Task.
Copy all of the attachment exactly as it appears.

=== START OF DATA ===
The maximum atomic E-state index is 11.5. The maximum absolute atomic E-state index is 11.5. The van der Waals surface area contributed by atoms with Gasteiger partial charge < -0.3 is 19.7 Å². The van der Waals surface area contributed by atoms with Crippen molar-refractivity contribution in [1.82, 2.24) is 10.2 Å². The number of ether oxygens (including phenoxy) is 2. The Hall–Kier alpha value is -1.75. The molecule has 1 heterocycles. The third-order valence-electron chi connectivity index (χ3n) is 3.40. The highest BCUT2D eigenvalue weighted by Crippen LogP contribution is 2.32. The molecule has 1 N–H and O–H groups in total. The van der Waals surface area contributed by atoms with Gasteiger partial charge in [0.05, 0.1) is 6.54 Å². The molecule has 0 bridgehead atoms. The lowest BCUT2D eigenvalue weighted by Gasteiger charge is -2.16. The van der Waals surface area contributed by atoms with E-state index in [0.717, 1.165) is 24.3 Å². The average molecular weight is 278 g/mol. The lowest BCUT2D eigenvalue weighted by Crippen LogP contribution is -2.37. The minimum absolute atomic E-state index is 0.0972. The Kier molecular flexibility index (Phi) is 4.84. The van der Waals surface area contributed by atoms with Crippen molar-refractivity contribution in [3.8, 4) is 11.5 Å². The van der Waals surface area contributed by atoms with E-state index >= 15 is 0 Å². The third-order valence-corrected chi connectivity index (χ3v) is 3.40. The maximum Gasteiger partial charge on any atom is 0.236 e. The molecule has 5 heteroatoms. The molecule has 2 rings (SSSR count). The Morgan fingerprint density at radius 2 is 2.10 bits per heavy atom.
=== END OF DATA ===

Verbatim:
The maximum atomic E-state index is 11.5. The maximum absolute atomic E-state index is 11.5. The van der Waals surface area contributed by atoms with Gasteiger partial charge < -0.3 is 19.7 Å². The van der Waals surface area contributed by atoms with Crippen molar-refractivity contribution in [1.82, 2.24) is 10.2 Å². The number of ether oxygens (including phenoxy) is 2. The Hall–Kier alpha value is -1.75. The molecule has 1 heterocycles. The third-order valence-electron chi connectivity index (χ3n) is 3.40. The highest BCUT2D eigenvalue weighted by Crippen LogP contribution is 2.32. The molecule has 1 N–H and O–H groups in total. The van der Waals surface area contributed by atoms with Gasteiger partial charge in [0.05, 0.1) is 6.54 Å². The molecule has 0 bridgehead atoms. The lowest BCUT2D eigenvalue weighted by Gasteiger charge is -2.16. The van der Waals surface area contributed by atoms with E-state index in [0.717, 1.165) is 24.3 Å². The average molecular weight is 278 g/mol. The lowest BCUT2D eigenvalue weighted by Crippen LogP contribution is -2.37. The minimum absolute atomic E-state index is 0.0972. The Kier molecular flexibility index (Phi) is 4.84. The van der Waals surface area contributed by atoms with Crippen molar-refractivity contribution in [3.8, 4) is 11.5 Å². The van der Waals surface area contributed by atoms with E-state index >= 15 is 0 Å². The third-order valence-corrected chi connectivity index (χ3v) is 3.40. The maximum Gasteiger partial charge on any atom is 0.236 e. The molecule has 5 heteroatoms. The molecule has 2 rings (SSSR count). The Morgan fingerprint density at radius 2 is 2.10 bits per heavy atom.